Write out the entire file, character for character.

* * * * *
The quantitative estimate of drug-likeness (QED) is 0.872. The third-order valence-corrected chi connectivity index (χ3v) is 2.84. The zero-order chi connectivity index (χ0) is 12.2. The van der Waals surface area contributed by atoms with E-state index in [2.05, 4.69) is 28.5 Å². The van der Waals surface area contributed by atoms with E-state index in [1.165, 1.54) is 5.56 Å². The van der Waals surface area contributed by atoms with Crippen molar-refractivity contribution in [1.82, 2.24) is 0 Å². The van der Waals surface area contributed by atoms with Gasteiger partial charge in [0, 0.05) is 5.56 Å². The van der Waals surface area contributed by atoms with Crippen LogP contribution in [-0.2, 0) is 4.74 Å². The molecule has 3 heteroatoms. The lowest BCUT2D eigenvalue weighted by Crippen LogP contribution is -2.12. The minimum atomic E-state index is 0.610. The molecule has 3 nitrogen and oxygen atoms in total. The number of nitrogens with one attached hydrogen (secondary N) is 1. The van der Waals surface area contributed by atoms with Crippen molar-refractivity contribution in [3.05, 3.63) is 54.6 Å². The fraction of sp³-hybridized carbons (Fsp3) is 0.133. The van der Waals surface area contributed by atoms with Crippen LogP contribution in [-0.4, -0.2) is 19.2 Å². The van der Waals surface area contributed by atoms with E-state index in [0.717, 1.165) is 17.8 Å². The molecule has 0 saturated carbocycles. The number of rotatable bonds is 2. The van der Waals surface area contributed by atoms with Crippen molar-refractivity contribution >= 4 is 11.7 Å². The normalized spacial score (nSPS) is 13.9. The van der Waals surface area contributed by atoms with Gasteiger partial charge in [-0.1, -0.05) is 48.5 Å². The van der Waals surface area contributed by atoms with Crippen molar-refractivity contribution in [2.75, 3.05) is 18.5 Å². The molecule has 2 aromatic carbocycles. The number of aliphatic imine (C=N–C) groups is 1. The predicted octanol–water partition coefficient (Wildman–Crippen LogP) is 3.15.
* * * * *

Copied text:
The quantitative estimate of drug-likeness (QED) is 0.872. The third-order valence-corrected chi connectivity index (χ3v) is 2.84. The zero-order chi connectivity index (χ0) is 12.2. The van der Waals surface area contributed by atoms with E-state index in [2.05, 4.69) is 28.5 Å². The van der Waals surface area contributed by atoms with E-state index in [1.165, 1.54) is 5.56 Å². The van der Waals surface area contributed by atoms with Crippen molar-refractivity contribution in [1.82, 2.24) is 0 Å². The van der Waals surface area contributed by atoms with Gasteiger partial charge in [0, 0.05) is 5.56 Å². The van der Waals surface area contributed by atoms with Crippen LogP contribution in [-0.2, 0) is 4.74 Å². The molecule has 3 heteroatoms. The lowest BCUT2D eigenvalue weighted by Crippen LogP contribution is -2.12. The minimum atomic E-state index is 0.610. The molecule has 3 nitrogen and oxygen atoms in total. The number of nitrogens with one attached hydrogen (secondary N) is 1. The van der Waals surface area contributed by atoms with Crippen molar-refractivity contribution in [3.05, 3.63) is 54.6 Å². The fraction of sp³-hybridized carbons (Fsp3) is 0.133. The van der Waals surface area contributed by atoms with Crippen LogP contribution in [-0.4, -0.2) is 19.2 Å². The van der Waals surface area contributed by atoms with E-state index in [0.717, 1.165) is 17.8 Å². The molecule has 0 saturated carbocycles. The number of rotatable bonds is 2. The van der Waals surface area contributed by atoms with Crippen molar-refractivity contribution >= 4 is 11.7 Å². The normalized spacial score (nSPS) is 13.9. The van der Waals surface area contributed by atoms with Gasteiger partial charge in [-0.1, -0.05) is 48.5 Å². The van der Waals surface area contributed by atoms with Crippen molar-refractivity contribution in [2.75, 3.05) is 18.5 Å². The molecule has 2 aromatic carbocycles. The number of aliphatic imine (C=N–C) groups is 1. The predicted octanol–water partition coefficient (Wildman–Crippen LogP) is 3.15.